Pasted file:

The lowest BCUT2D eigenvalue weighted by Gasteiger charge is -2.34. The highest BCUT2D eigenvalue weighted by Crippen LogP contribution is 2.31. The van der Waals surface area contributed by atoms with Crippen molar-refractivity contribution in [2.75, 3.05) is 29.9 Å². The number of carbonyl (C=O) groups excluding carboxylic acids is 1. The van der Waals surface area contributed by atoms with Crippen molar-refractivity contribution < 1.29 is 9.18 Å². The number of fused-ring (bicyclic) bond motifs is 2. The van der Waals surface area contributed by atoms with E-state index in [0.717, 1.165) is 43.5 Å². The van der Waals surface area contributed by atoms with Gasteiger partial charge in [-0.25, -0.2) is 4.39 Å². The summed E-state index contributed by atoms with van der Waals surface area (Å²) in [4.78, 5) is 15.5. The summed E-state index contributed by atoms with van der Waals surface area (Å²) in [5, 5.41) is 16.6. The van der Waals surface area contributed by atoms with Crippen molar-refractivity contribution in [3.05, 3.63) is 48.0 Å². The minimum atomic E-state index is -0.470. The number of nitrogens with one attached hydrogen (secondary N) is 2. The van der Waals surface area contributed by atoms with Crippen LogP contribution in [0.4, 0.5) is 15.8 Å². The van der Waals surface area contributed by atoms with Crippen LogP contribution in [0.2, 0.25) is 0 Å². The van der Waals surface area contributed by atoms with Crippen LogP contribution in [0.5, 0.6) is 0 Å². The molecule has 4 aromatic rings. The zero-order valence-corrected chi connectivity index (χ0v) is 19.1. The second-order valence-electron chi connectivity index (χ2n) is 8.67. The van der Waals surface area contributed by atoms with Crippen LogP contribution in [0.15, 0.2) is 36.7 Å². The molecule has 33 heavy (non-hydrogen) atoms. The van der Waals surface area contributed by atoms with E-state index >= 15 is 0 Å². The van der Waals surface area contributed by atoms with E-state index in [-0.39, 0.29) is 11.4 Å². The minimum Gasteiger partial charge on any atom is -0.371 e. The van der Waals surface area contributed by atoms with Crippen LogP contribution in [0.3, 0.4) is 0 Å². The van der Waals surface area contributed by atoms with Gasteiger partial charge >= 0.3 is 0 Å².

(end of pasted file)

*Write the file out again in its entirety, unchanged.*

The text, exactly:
The lowest BCUT2D eigenvalue weighted by Gasteiger charge is -2.34. The highest BCUT2D eigenvalue weighted by Crippen LogP contribution is 2.31. The van der Waals surface area contributed by atoms with Crippen molar-refractivity contribution in [2.75, 3.05) is 29.9 Å². The number of carbonyl (C=O) groups excluding carboxylic acids is 1. The van der Waals surface area contributed by atoms with Crippen molar-refractivity contribution < 1.29 is 9.18 Å². The number of fused-ring (bicyclic) bond motifs is 2. The van der Waals surface area contributed by atoms with E-state index in [0.717, 1.165) is 43.5 Å². The van der Waals surface area contributed by atoms with Gasteiger partial charge in [-0.25, -0.2) is 4.39 Å². The summed E-state index contributed by atoms with van der Waals surface area (Å²) in [4.78, 5) is 15.5. The summed E-state index contributed by atoms with van der Waals surface area (Å²) in [5, 5.41) is 16.6. The van der Waals surface area contributed by atoms with Crippen molar-refractivity contribution in [3.05, 3.63) is 48.0 Å². The minimum atomic E-state index is -0.470. The number of nitrogens with one attached hydrogen (secondary N) is 2. The van der Waals surface area contributed by atoms with Crippen LogP contribution in [0.4, 0.5) is 15.8 Å². The van der Waals surface area contributed by atoms with Crippen LogP contribution in [0.2, 0.25) is 0 Å². The van der Waals surface area contributed by atoms with Crippen LogP contribution in [0.5, 0.6) is 0 Å². The molecule has 4 aromatic rings. The zero-order valence-corrected chi connectivity index (χ0v) is 19.1. The second-order valence-electron chi connectivity index (χ2n) is 8.67. The van der Waals surface area contributed by atoms with Crippen LogP contribution in [0.15, 0.2) is 36.7 Å². The molecule has 33 heavy (non-hydrogen) atoms. The van der Waals surface area contributed by atoms with E-state index >= 15 is 0 Å². The van der Waals surface area contributed by atoms with E-state index in [-0.39, 0.29) is 11.4 Å². The minimum Gasteiger partial charge on any atom is -0.371 e. The van der Waals surface area contributed by atoms with Crippen LogP contribution in [0.3, 0.4) is 0 Å². The van der Waals surface area contributed by atoms with Gasteiger partial charge >= 0.3 is 0 Å².